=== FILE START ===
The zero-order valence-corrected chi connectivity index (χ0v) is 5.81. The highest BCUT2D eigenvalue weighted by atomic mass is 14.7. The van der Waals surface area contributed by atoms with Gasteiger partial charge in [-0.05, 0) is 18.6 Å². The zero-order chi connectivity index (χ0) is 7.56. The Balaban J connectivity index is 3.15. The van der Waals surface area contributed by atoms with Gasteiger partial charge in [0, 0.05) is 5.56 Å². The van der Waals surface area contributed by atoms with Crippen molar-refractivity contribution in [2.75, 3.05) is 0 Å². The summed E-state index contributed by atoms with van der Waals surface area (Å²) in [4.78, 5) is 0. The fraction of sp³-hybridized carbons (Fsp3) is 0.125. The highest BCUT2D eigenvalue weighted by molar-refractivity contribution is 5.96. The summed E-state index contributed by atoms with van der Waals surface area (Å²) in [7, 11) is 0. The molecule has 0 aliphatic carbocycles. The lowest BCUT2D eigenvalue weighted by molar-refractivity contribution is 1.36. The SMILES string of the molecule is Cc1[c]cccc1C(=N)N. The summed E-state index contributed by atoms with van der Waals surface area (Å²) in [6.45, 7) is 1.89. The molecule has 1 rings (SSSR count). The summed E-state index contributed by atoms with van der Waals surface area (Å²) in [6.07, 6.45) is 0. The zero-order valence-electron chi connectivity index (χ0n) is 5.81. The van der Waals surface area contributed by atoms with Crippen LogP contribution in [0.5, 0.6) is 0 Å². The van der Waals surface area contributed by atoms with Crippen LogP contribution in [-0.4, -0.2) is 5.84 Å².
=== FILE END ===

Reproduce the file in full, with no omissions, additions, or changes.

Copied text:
The zero-order valence-corrected chi connectivity index (χ0v) is 5.81. The highest BCUT2D eigenvalue weighted by atomic mass is 14.7. The van der Waals surface area contributed by atoms with Gasteiger partial charge in [-0.05, 0) is 18.6 Å². The zero-order chi connectivity index (χ0) is 7.56. The Balaban J connectivity index is 3.15. The van der Waals surface area contributed by atoms with Gasteiger partial charge in [0, 0.05) is 5.56 Å². The van der Waals surface area contributed by atoms with Crippen molar-refractivity contribution in [2.75, 3.05) is 0 Å². The summed E-state index contributed by atoms with van der Waals surface area (Å²) in [4.78, 5) is 0. The fraction of sp³-hybridized carbons (Fsp3) is 0.125. The highest BCUT2D eigenvalue weighted by molar-refractivity contribution is 5.96. The summed E-state index contributed by atoms with van der Waals surface area (Å²) in [7, 11) is 0. The molecule has 0 aliphatic carbocycles. The lowest BCUT2D eigenvalue weighted by molar-refractivity contribution is 1.36. The SMILES string of the molecule is Cc1[c]cccc1C(=N)N. The summed E-state index contributed by atoms with van der Waals surface area (Å²) in [6.45, 7) is 1.89. The molecule has 1 rings (SSSR count). The summed E-state index contributed by atoms with van der Waals surface area (Å²) in [6.07, 6.45) is 0. The zero-order valence-electron chi connectivity index (χ0n) is 5.81. The van der Waals surface area contributed by atoms with Crippen LogP contribution in [0.5, 0.6) is 0 Å². The van der Waals surface area contributed by atoms with Crippen LogP contribution in [-0.4, -0.2) is 5.84 Å².